Gazzaniga; Human 279 Extended consciousness is what we normally think of when we think of being conscious. 0
Gazzaniga; Human 279 Highest level of consciousness is knowing that one is aware of one's surroundings. 0
Gazzaniga; Human 279 Physical basis of conscious experience. 0
Gazzaniga; Human 280 All vertebrate animals have a brain stem. 1
Gazzaniga; Human 280 Brainstem is a complicated place.  It is like the subbasements in skyscrapers, full of pipes, events, wires, and gauges, which are connected to the rest of the building.  They keep everything running smoothly. 0
Gazzaniga; Human 280 Groups of neurons, known as nuclei. 0
Gazzaniga; Human 280 Main job of the brain stem nuclei is the homeostatic regulation of both body and brain. 0
Gazzaniga; Human 280 Some neurons in the brain stem are required for consciousness.  They are connected with the intralaminar nuclei (ILN) of the thalamus. 0
Gazzaniga; Human 280 Some brainstem nuclei are required to modulate consciousness, like a rheostat. They make up part of the arousal system.  They are connected to the basal forebrain, the hypothalamus, and directly to the cortex. 0
Gazzaniga; Human 281 Two INLs in the thalamus, one on the right side, one on the left.  Thalamus itself is about the size of a walnut and sits astride the midline in the center of the brain. 1
Gazzaniga; Human 281 First requirement for consciousness -- connection of the brain stem to the thalamus must be active, and at least one of the INLs must be up and running. 0
Gazzaniga; Human 281 Thalamus is well-connected.  Neural connections link the thalamus to specific regions all over the cortex, and these regions send connections straight back to the thalamus.  Thalamus has thalamocortical loops. 0
Gazzaniga; Human 281 INLs of the thalamus connect to the anterior portion of the cingulate cortex.  Lesions anywhere from the brain stem to the cingulate cortex can disrupt core consciousness. 0
Gazzaniga; Human 282 It appears that the cingulate cortex is where core consciousness and extended consciousness overlap. 1
Gazzaniga; Human 282 Cingulate cortex lies above the corpus callosum. 0
Gazzaniga; Human 282 Antonio Damasio reports that patients with lesions in their cingulate cortex have disruptions in both core consciousness and extended consciousness, but oftentimes can recover core consciousness. 0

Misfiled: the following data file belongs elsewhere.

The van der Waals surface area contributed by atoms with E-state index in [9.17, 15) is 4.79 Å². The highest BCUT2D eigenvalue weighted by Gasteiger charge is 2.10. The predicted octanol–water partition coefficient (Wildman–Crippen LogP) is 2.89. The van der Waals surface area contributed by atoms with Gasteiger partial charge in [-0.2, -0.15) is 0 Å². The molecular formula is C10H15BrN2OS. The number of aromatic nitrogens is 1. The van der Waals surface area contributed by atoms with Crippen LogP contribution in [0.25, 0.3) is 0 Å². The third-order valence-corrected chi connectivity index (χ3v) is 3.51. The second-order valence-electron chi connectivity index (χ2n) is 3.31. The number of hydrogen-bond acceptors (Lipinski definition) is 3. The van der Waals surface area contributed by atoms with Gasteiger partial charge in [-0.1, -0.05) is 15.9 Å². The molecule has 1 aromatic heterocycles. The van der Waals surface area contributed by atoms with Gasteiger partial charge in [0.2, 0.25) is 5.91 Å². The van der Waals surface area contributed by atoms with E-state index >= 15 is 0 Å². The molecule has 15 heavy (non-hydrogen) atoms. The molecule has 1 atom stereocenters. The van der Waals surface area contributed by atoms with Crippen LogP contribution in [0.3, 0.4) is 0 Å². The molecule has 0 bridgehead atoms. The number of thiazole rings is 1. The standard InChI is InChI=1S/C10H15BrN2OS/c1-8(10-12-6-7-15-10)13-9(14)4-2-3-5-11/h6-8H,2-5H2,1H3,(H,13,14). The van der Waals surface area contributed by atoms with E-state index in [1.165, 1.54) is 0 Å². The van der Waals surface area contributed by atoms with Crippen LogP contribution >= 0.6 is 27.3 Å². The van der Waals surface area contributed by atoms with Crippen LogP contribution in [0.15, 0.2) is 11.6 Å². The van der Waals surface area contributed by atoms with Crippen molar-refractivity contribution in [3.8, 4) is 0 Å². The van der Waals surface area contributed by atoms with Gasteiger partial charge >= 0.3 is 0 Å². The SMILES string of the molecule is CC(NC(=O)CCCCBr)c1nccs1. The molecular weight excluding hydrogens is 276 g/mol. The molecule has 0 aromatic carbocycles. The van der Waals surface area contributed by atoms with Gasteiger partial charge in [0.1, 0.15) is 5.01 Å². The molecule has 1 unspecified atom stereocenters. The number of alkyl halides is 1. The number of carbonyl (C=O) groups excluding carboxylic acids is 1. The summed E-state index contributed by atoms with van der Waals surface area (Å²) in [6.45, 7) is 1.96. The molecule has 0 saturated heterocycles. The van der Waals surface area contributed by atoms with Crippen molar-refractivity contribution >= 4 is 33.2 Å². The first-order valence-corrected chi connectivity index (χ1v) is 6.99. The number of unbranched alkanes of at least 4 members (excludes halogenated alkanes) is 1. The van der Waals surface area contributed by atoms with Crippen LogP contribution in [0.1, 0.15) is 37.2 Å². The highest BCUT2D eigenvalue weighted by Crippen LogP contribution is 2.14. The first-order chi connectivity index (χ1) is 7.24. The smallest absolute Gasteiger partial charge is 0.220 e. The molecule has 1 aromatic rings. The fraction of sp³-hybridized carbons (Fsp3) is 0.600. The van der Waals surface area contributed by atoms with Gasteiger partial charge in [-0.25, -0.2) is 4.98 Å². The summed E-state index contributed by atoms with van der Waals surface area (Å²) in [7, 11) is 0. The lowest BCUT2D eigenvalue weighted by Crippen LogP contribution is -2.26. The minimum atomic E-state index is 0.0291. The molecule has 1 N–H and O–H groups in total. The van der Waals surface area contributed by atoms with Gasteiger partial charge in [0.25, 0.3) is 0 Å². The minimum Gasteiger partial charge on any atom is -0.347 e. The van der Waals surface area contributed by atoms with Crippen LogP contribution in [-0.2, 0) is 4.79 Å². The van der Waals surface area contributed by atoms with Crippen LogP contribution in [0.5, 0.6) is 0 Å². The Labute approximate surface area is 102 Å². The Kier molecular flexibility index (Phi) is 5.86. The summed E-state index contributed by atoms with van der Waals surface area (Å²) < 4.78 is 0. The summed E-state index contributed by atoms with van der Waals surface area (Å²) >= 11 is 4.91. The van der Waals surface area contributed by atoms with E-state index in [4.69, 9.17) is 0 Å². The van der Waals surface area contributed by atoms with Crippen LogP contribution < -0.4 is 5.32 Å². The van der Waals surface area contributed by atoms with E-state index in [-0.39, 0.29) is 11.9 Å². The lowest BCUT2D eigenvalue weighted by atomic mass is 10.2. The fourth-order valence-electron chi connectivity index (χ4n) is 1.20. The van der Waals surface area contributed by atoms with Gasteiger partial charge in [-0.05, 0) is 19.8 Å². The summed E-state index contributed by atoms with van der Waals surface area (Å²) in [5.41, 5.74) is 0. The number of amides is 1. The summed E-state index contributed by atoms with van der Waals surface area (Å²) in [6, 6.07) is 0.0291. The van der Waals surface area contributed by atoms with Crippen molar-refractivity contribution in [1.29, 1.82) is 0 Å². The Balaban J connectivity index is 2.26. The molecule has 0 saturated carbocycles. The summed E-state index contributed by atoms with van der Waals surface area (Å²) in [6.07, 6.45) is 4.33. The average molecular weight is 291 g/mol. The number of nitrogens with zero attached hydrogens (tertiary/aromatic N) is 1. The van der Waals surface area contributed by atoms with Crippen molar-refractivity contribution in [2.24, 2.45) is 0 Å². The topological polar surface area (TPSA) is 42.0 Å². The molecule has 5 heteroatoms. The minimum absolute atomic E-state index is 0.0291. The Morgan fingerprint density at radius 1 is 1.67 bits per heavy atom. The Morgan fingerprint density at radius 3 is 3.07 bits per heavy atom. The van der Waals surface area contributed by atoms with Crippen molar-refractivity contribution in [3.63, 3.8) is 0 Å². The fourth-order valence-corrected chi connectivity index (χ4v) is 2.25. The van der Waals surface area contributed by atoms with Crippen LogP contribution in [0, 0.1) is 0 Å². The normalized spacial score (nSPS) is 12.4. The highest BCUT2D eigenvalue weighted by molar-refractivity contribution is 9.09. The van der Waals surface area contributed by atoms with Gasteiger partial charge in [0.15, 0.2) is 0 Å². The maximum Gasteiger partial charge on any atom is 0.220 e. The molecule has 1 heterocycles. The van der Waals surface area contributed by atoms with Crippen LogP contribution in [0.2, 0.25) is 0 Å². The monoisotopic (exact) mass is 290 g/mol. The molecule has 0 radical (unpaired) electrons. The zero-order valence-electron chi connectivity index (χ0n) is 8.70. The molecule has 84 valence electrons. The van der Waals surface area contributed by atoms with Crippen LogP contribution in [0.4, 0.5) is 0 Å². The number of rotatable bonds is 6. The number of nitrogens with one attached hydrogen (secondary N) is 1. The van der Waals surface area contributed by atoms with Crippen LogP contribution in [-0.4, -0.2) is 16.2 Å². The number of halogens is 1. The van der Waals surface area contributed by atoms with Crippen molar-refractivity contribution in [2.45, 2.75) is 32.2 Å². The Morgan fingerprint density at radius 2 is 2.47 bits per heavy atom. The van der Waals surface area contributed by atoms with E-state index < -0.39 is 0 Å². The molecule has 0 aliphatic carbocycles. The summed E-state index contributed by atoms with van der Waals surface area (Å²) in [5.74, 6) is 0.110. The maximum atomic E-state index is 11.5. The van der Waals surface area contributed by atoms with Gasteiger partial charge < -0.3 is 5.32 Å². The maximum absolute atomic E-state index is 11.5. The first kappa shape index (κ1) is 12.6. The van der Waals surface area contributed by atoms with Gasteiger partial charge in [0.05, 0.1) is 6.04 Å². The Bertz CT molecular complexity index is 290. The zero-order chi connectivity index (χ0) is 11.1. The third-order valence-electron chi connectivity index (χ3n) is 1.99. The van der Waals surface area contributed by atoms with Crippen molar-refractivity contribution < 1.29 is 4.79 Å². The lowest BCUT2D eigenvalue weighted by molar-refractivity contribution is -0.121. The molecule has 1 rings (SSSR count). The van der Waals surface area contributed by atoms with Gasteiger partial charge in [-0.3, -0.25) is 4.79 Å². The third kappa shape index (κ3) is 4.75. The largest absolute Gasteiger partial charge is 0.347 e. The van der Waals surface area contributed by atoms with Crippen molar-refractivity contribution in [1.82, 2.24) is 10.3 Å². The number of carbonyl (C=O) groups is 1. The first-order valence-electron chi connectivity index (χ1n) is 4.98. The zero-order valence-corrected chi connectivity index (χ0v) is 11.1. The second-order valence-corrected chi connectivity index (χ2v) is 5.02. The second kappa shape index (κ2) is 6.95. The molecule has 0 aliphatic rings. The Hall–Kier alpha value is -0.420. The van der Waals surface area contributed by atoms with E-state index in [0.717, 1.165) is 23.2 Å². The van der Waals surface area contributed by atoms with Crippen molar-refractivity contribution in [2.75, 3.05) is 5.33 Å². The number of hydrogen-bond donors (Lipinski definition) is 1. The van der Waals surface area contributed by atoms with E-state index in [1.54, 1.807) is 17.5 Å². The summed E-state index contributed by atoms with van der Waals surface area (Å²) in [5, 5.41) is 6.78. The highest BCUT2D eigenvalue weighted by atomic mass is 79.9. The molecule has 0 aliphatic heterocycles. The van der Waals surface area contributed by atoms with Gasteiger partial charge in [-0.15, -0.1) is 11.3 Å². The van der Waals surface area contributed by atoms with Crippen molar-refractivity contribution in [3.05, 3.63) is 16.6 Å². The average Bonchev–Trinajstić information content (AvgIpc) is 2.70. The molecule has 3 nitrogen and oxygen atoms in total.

Gazzaniga; Human 282 During conscious tasks, connections are active from the cingulate cortex to brain areas supporting the five neural networks for (1) memory, (2) perception, (3) motor action, (4) evaluation, and (5) attention. 0
Gazzaniga; Human 282 While engaging in a wide assortment of conscious tasks that require different types of brain activity, the dorsal lateral prefrontal cortex (DLPFC) is always activated along with the anterior cingulate cortex (ACC). 0
Gazzaniga; Human 282 The DLPFC and ACC have reciprocal connections, i.e. loops. 0
Gazzaniga; Human 282 The DLPFC is also a hotbed of connections to the same five neural networks for which the ACC is connected. 0
Gazzaniga; Human 282 The long-distance neurons originate mostly from the pyramidal cells of Layers 2 and 3. These layers are actually thicker in the DLPFC and the inferior parietal cortex. 0
Gazzaniga; Human 282 There are areas in the brain that are more specialized.  Loss of a specific ability, not consciousness itself. 0
Gazzaniga; Human 283 Modules in the brain, each has its specific contribution. 1
Gazzaniga; Human 283 Many modules in the brain are all working automatically, below the level of consciousness. 0
Gazzaniga; Human 283 All of the unconscious activity is also contributing to and shaping what comes to the conscious surface. 0
Gazzaniga; Human 283 Human brain has approximately 100 billion neurons, and each neuron on average connects to about 1000 other neurons. 0
Gazzaniga; Human 283 Brain has about 100 trillion synaptic connections. 0
Gazzaniga; Human 284 Some types of brain processing are called executive functions. 1